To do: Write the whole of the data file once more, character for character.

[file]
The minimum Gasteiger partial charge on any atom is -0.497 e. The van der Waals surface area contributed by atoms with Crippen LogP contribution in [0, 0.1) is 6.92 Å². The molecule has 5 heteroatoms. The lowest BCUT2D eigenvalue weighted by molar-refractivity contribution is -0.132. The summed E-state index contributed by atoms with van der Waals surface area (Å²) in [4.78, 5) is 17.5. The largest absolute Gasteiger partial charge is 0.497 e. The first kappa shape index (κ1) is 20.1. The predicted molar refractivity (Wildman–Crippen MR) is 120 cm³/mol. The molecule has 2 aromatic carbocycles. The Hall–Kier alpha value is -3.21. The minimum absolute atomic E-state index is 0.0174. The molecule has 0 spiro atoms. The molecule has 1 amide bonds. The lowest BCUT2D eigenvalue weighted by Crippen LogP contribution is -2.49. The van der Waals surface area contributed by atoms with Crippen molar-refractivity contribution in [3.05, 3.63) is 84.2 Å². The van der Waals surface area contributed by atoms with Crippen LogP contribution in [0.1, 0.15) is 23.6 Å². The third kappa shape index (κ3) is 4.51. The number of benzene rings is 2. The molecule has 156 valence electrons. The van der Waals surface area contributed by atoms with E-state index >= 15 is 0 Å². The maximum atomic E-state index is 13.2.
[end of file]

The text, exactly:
The minimum Gasteiger partial charge on any atom is -0.497 e. The van der Waals surface area contributed by atoms with Crippen LogP contribution in [0, 0.1) is 6.92 Å². The molecule has 5 heteroatoms. The lowest BCUT2D eigenvalue weighted by molar-refractivity contribution is -0.132. The summed E-state index contributed by atoms with van der Waals surface area (Å²) in [4.78, 5) is 17.5. The largest absolute Gasteiger partial charge is 0.497 e. The first kappa shape index (κ1) is 20.1. The predicted molar refractivity (Wildman–Crippen MR) is 120 cm³/mol. The molecule has 2 aromatic carbocycles. The Hall–Kier alpha value is -3.21. The minimum absolute atomic E-state index is 0.0174. The molecule has 0 spiro atoms. The molecule has 1 amide bonds. The lowest BCUT2D eigenvalue weighted by Crippen LogP contribution is -2.49. The van der Waals surface area contributed by atoms with Crippen molar-refractivity contribution in [3.05, 3.63) is 84.2 Å². The van der Waals surface area contributed by atoms with Crippen LogP contribution in [0.1, 0.15) is 23.6 Å². The third kappa shape index (κ3) is 4.51. The number of benzene rings is 2. The molecule has 156 valence electrons. The van der Waals surface area contributed by atoms with E-state index >= 15 is 0 Å². The maximum atomic E-state index is 13.2.